On the southern end of Lake Houma, which most folks don’t even consider a true lake, runs Hollywood Road, across from which runs a small inland portion of the Intracoastal Waterway, which most folks just call a big drainage ditch.
The marshy edge of Lake Houma and the banks of the Intracoastal along this road have become spots for people to fish from the roadside, while wading birds do the same. This winter, I’ve seen the usual egrets, herons, and ibises having a snack, but several week ago I noticed two or three black-neck stilts hanging out, too, which is quite unusual in the heart of the city and so far inland.
This week, Michael Autin, a member of the Terrebonne Bird Club Facebook page, discovered a pair of Limpkin feeding in the shallow water at the southern edge of Lake Houma. Once he posted his finding to the Terrebonne Bird Club Facebook page, Kathy Rhodes, member of the actual birding group, went and took photos and posted them, the location has been inundated with bird watchers and photographers from all around south Louisiana hoping to get a gander and a photo of this rare pair.
It’s not that the birds themselves are so rare, but this is only the second sighting in Louisiana in bird-record history. Via the Terrebonne birding group, he was encouraged to report the sighting to the Louisiana Bird Records Committee.
Seeing this bird is called a “lifer” for many, meaning, the first time they’ve ever seen this bird. Why is this such a big deal? Well, because the Limpkin don’t belong here, nor are they supposed to migrate through here. As you see on the map to the right, the northern edge of the Limpkin range is northern Florida, indicated by purple.
Once more photos began to hit Facebook, someone mentioned that a pair of these birds had been seen in the Lake Boeuf area on December 30th, which has since been clarified by a report to the state bird record committee. While there isn’t much to distinguish the male from the female, I’d like to believe that this is the very same pair, just slowly making their way back where they belong and while stopping at Lake Houma for their dining pleasure.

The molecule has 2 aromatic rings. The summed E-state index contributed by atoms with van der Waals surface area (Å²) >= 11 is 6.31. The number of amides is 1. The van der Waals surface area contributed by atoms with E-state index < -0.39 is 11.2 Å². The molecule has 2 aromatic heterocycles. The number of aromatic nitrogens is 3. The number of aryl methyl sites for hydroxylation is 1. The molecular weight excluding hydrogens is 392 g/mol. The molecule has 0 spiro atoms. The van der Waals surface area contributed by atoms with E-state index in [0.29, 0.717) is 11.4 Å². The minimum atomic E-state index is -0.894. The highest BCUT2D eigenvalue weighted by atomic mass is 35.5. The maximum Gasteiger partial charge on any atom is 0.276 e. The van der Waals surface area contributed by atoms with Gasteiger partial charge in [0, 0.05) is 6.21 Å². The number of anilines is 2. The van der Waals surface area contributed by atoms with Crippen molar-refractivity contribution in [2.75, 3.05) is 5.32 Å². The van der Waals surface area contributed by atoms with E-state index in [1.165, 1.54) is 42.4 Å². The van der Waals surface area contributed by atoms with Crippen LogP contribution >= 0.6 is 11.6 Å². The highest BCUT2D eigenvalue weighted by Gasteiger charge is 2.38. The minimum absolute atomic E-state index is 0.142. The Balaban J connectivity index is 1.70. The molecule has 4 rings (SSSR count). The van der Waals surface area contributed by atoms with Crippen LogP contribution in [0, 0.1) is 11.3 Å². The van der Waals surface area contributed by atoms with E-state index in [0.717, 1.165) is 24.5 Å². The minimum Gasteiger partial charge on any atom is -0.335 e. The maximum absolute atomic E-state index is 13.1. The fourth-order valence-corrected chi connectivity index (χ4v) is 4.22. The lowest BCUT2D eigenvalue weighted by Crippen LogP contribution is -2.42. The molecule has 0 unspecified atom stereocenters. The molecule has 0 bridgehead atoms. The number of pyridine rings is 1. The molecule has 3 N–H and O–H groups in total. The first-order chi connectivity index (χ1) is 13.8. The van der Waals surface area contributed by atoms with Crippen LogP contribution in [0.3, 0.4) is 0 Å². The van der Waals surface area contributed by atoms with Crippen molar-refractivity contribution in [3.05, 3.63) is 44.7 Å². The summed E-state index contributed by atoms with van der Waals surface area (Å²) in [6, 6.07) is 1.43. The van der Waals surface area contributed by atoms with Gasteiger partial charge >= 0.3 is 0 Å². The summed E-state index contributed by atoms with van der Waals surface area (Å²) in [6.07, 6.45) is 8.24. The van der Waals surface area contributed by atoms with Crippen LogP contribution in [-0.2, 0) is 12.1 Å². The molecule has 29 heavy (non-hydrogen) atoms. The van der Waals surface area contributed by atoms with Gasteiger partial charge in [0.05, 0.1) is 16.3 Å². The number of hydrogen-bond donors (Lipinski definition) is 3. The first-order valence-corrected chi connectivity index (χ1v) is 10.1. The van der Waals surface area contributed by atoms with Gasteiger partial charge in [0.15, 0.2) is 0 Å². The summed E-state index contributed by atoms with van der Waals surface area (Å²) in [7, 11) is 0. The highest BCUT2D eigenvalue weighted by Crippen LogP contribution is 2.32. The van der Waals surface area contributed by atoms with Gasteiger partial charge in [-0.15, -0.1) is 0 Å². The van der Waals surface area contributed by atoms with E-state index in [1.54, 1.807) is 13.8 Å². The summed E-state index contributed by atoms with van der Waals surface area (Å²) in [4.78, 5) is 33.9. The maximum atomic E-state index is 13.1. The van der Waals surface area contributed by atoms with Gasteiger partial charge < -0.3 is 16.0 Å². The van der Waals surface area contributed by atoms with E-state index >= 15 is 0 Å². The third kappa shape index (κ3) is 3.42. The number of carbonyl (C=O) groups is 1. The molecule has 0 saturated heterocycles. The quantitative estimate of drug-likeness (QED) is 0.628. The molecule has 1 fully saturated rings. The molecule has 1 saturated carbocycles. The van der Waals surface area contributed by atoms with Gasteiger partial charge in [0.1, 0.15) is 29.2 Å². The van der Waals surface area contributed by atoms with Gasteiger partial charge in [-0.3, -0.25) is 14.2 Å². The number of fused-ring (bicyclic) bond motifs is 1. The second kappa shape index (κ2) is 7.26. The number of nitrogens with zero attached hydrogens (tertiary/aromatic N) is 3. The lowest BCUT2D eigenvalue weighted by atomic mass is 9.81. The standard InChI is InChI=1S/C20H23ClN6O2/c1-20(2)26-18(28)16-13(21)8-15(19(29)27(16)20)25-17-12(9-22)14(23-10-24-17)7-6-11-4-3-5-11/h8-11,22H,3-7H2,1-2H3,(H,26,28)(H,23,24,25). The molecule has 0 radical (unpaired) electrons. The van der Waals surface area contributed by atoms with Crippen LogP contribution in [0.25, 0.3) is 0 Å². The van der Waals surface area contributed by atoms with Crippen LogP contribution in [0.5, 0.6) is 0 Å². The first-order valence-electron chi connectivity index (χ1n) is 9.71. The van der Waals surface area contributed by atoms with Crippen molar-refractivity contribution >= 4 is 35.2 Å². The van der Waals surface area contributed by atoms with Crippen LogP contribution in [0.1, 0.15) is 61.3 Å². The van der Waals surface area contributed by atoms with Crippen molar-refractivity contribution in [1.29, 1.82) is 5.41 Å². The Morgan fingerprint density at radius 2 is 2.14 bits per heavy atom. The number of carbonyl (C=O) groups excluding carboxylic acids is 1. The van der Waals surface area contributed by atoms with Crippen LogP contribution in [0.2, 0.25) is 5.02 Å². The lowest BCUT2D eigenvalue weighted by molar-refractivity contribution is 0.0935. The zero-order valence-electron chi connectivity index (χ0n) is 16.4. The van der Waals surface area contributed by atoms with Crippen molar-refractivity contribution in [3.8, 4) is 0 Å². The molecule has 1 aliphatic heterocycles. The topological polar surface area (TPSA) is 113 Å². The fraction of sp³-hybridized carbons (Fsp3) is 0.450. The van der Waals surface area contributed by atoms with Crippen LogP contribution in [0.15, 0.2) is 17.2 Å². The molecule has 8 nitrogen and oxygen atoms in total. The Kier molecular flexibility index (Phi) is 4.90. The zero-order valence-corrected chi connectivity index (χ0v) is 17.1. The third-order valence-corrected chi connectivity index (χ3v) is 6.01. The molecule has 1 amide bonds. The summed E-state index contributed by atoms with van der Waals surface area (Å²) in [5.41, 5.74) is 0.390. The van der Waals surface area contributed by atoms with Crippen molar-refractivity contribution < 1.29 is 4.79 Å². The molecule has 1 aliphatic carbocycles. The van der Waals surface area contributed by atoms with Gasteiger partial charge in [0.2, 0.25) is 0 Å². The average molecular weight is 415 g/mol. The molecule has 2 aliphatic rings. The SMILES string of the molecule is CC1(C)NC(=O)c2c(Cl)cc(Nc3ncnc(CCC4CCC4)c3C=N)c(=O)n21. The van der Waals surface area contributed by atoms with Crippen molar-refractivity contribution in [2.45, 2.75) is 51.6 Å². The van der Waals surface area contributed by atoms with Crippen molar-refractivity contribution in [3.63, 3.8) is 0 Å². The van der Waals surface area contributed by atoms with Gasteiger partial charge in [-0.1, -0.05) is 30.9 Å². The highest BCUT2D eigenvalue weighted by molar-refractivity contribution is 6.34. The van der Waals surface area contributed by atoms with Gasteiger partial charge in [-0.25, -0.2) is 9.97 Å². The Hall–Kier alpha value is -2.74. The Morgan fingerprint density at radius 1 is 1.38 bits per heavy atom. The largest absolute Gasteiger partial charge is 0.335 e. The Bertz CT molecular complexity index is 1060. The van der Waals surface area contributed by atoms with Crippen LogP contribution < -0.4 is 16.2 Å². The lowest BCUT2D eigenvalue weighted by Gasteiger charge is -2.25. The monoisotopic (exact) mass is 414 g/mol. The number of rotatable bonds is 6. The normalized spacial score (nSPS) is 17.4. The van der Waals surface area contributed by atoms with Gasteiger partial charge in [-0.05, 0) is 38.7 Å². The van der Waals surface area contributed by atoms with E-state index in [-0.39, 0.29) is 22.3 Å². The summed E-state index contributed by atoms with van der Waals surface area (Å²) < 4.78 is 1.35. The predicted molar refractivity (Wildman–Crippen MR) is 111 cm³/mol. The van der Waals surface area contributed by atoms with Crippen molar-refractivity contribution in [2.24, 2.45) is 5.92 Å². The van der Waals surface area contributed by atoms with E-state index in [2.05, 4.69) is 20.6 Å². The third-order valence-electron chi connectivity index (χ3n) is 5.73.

It just so happens that they eat apple snails, a non-native invasive species, which abound in freshwater areas around here and in Florida. Their bills are well adapted to the breaking of apple snail shells. Part of me wishes we could import flocks and flocks of these beautiful wading birds in order to help eradicate the invasive snails, but there’s always a tradeoff and unknown risks when we do that. (By the way, as coincidence would have it, I’ll be writing an article about those very same snails for the May edition of Country Roads Magazine. Plus, I’ve been challenged to an apple-snail cook off of sorts, but I’m slowly chickening out due to my research about them!) Who knows? This pair may like the area so much that they stay, breed, and history will have been made at Lake Houma.
According to Cornell, European settlers in the 1800s claimed these birds were so tame that they could be captured while sitting on their nests. With that in mind, if you are an avid birder and decide to take a trip to see this pair of Limpkin, bird experts have asked that you do everything you can to not disturb the birds, and to not use bird sound recordings, as this type of pressure may cause them to leave prematurely. Let’s just be happy they stopped here and that we got the chance to see and photograph them. Sure, it would be nice to hear their distinct cry, but let’s be happy with what we have!
Jane Patterson, president of the Baton Rouge Chapter of the Audubon Society, made a trip to the site this week to capture photos of the Limpkin pair and shares with us her rare video of one of them breaking open an apple snail. Pretty amazing stuff, as apple snails are pretty big!
Thank you, Jane, for generously sharing your video, knowledge, and photo!
I wasn’t free to check out the Limpkin until very Thursday afternoon. They weren’t in an ideal spot when I visited, and with the very drab gray sky, I wasn’t able to get good photos. In order to clearly distinguish them from their surroundings, a little sunlight would have been helpful. Thankfully, a kind birder named Alana pointed them out to me across the way. Plus, my big lens is broken and needs replacing, so this is the best I could do. Tell me, do you see the Limpkin? (to the tune of “Do you see what I see?”) There are two in this photo!
I’ve been a busy bee writing magazine articles under deadlines and next month will begin working diligently on the second phase of the Prothonotary Warbler Project started last year. Looking forward to it!
Anybody up for a weekend with the Bayou Woman? Just let me know, and we’ll make it happen at Camp Dularge!
Update 2/10/18: The limpkin pair are indeed a couple. They have been seen and filmed (can you say bird porn?) mating and building their nest. It seems they like it here and intend to settle down and raise some south Louisiana Limpkin chicks! The birding community are besides themselves with glee. I just hope this turns out to be a good environment for them and that there are no negative impacts in any direction.
Update 2/15/18: Thanks to Terrebonne Bird Club Vice President, Kathy Rhodes, there is now fencing and signage informing everyone that the limpkin are here, breeding, and nesting! She didn’t waste any time getting her parish councilman involved and the signs made and posted. Thanks a million to Kathy and her dedication to these visitors-turned-resident!
Update 3/31/18: The Limpkin couple are now a family, with seven (7) chicks in tow! Yay!